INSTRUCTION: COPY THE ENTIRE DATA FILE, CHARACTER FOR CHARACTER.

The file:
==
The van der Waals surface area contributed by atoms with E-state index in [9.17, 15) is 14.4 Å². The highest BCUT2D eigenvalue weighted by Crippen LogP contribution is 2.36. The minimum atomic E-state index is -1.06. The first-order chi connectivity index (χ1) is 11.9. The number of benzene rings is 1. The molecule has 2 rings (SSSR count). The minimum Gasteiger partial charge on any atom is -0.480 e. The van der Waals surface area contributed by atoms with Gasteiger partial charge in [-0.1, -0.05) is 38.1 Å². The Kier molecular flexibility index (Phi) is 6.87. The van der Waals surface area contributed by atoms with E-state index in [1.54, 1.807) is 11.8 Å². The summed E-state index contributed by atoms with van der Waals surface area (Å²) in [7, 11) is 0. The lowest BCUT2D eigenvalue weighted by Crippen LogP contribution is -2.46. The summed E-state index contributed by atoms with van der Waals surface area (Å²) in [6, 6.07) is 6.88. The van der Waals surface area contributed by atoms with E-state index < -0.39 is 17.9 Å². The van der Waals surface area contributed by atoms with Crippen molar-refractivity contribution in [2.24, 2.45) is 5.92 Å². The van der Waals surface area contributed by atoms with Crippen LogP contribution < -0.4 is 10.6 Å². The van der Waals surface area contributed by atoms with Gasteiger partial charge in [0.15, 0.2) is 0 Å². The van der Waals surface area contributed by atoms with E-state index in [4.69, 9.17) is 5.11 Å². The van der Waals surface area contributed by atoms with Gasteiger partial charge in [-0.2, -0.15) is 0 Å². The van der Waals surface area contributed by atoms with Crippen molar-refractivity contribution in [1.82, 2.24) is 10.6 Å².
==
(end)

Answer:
The van der Waals surface area contributed by atoms with E-state index in [9.17, 15) is 14.4 Å². The highest BCUT2D eigenvalue weighted by Crippen LogP contribution is 2.36. The minimum atomic E-state index is -1.06. The first-order chi connectivity index (χ1) is 11.9. The number of benzene rings is 1. The molecule has 2 rings (SSSR count). The minimum Gasteiger partial charge on any atom is -0.480 e. The van der Waals surface area contributed by atoms with Gasteiger partial charge in [-0.1, -0.05) is 38.1 Å². The Kier molecular flexibility index (Phi) is 6.87. The van der Waals surface area contributed by atoms with E-state index in [1.54, 1.807) is 11.8 Å². The summed E-state index contributed by atoms with van der Waals surface area (Å²) in [7, 11) is 0. The lowest BCUT2D eigenvalue weighted by Crippen LogP contribution is -2.46. The summed E-state index contributed by atoms with van der Waals surface area (Å²) in [6, 6.07) is 6.88. The van der Waals surface area contributed by atoms with E-state index < -0.39 is 17.9 Å². The van der Waals surface area contributed by atoms with Crippen molar-refractivity contribution in [2.24, 2.45) is 5.92 Å². The van der Waals surface area contributed by atoms with Crippen LogP contribution < -0.4 is 10.6 Å². The van der Waals surface area contributed by atoms with Gasteiger partial charge in [0.15, 0.2) is 0 Å². The van der Waals surface area contributed by atoms with E-state index in [4.69, 9.17) is 5.11 Å². The van der Waals surface area contributed by atoms with Gasteiger partial charge in [-0.2, -0.15) is 0 Å². The van der Waals surface area contributed by atoms with Crippen molar-refractivity contribution in [1.82, 2.24) is 10.6 Å².